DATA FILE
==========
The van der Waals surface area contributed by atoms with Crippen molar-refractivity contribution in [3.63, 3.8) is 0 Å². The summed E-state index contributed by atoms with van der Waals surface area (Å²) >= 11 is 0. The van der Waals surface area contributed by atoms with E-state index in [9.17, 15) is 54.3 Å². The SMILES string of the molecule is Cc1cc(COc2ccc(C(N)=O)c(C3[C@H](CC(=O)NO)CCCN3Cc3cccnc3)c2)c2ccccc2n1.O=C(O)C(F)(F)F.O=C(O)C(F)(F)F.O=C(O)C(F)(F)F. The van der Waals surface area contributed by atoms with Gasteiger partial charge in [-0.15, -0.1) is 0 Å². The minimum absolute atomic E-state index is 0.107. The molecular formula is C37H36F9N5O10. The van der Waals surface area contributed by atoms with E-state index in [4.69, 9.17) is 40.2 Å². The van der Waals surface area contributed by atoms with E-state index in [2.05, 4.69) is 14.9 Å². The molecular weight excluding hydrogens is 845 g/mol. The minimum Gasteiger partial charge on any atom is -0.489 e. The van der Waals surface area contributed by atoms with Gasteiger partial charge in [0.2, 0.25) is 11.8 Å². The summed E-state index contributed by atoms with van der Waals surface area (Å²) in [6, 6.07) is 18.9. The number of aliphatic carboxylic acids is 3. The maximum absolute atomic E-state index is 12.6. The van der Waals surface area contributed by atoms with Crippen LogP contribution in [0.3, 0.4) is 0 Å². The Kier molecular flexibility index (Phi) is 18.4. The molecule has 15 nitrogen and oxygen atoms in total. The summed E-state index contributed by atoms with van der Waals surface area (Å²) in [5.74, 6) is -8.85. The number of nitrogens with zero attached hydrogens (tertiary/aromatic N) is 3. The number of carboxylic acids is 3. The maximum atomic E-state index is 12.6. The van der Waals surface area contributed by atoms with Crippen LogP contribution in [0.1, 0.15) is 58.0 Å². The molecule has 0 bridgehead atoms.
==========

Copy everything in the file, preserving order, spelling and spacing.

The van der Waals surface area contributed by atoms with Crippen molar-refractivity contribution in [3.63, 3.8) is 0 Å². The summed E-state index contributed by atoms with van der Waals surface area (Å²) >= 11 is 0. The van der Waals surface area contributed by atoms with E-state index in [9.17, 15) is 54.3 Å². The SMILES string of the molecule is Cc1cc(COc2ccc(C(N)=O)c(C3[C@H](CC(=O)NO)CCCN3Cc3cccnc3)c2)c2ccccc2n1.O=C(O)C(F)(F)F.O=C(O)C(F)(F)F.O=C(O)C(F)(F)F. The van der Waals surface area contributed by atoms with Gasteiger partial charge in [-0.15, -0.1) is 0 Å². The minimum absolute atomic E-state index is 0.107. The molecular formula is C37H36F9N5O10. The van der Waals surface area contributed by atoms with E-state index in [4.69, 9.17) is 40.2 Å². The van der Waals surface area contributed by atoms with E-state index in [2.05, 4.69) is 14.9 Å². The molecular weight excluding hydrogens is 845 g/mol. The minimum Gasteiger partial charge on any atom is -0.489 e. The van der Waals surface area contributed by atoms with Gasteiger partial charge in [0.2, 0.25) is 11.8 Å². The summed E-state index contributed by atoms with van der Waals surface area (Å²) in [6, 6.07) is 18.9. The number of aliphatic carboxylic acids is 3. The maximum absolute atomic E-state index is 12.6. The van der Waals surface area contributed by atoms with Crippen LogP contribution in [0.3, 0.4) is 0 Å². The Kier molecular flexibility index (Phi) is 18.4. The molecule has 15 nitrogen and oxygen atoms in total. The summed E-state index contributed by atoms with van der Waals surface area (Å²) in [5.74, 6) is -8.85. The number of nitrogens with zero attached hydrogens (tertiary/aromatic N) is 3. The number of carboxylic acids is 3. The maximum atomic E-state index is 12.6. The van der Waals surface area contributed by atoms with Crippen LogP contribution in [0.1, 0.15) is 58.0 Å². The molecule has 0 bridgehead atoms.